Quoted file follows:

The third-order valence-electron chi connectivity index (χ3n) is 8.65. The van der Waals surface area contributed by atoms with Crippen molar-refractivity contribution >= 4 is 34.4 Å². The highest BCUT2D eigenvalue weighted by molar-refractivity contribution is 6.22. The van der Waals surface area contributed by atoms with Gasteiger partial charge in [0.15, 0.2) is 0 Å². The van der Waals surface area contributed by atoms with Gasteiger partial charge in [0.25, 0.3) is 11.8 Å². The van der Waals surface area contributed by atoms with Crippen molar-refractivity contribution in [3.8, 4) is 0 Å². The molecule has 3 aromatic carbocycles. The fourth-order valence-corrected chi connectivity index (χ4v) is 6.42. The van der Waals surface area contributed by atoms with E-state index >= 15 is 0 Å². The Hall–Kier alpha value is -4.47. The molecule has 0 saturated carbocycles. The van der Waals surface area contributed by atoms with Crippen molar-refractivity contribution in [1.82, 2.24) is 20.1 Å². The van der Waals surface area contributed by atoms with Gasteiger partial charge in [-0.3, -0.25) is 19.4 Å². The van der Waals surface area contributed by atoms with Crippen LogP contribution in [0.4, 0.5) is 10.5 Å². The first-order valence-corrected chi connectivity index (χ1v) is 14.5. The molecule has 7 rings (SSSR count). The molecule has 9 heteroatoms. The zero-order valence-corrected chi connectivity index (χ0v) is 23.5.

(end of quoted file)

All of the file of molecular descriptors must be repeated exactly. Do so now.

The third-order valence-electron chi connectivity index (χ3n) is 8.65. The van der Waals surface area contributed by atoms with Crippen molar-refractivity contribution >= 4 is 34.4 Å². The highest BCUT2D eigenvalue weighted by molar-refractivity contribution is 6.22. The van der Waals surface area contributed by atoms with Gasteiger partial charge in [0.15, 0.2) is 0 Å². The van der Waals surface area contributed by atoms with Gasteiger partial charge in [0.25, 0.3) is 11.8 Å². The van der Waals surface area contributed by atoms with Crippen molar-refractivity contribution in [3.8, 4) is 0 Å². The molecule has 3 aromatic carbocycles. The fourth-order valence-corrected chi connectivity index (χ4v) is 6.42. The van der Waals surface area contributed by atoms with E-state index >= 15 is 0 Å². The Hall–Kier alpha value is -4.47. The molecule has 0 saturated carbocycles. The van der Waals surface area contributed by atoms with Crippen molar-refractivity contribution in [1.82, 2.24) is 20.1 Å². The van der Waals surface area contributed by atoms with Gasteiger partial charge in [-0.3, -0.25) is 19.4 Å². The van der Waals surface area contributed by atoms with Crippen LogP contribution in [0.4, 0.5) is 10.5 Å². The first-order valence-corrected chi connectivity index (χ1v) is 14.5. The molecule has 7 rings (SSSR count). The molecule has 9 heteroatoms. The zero-order valence-corrected chi connectivity index (χ0v) is 23.5.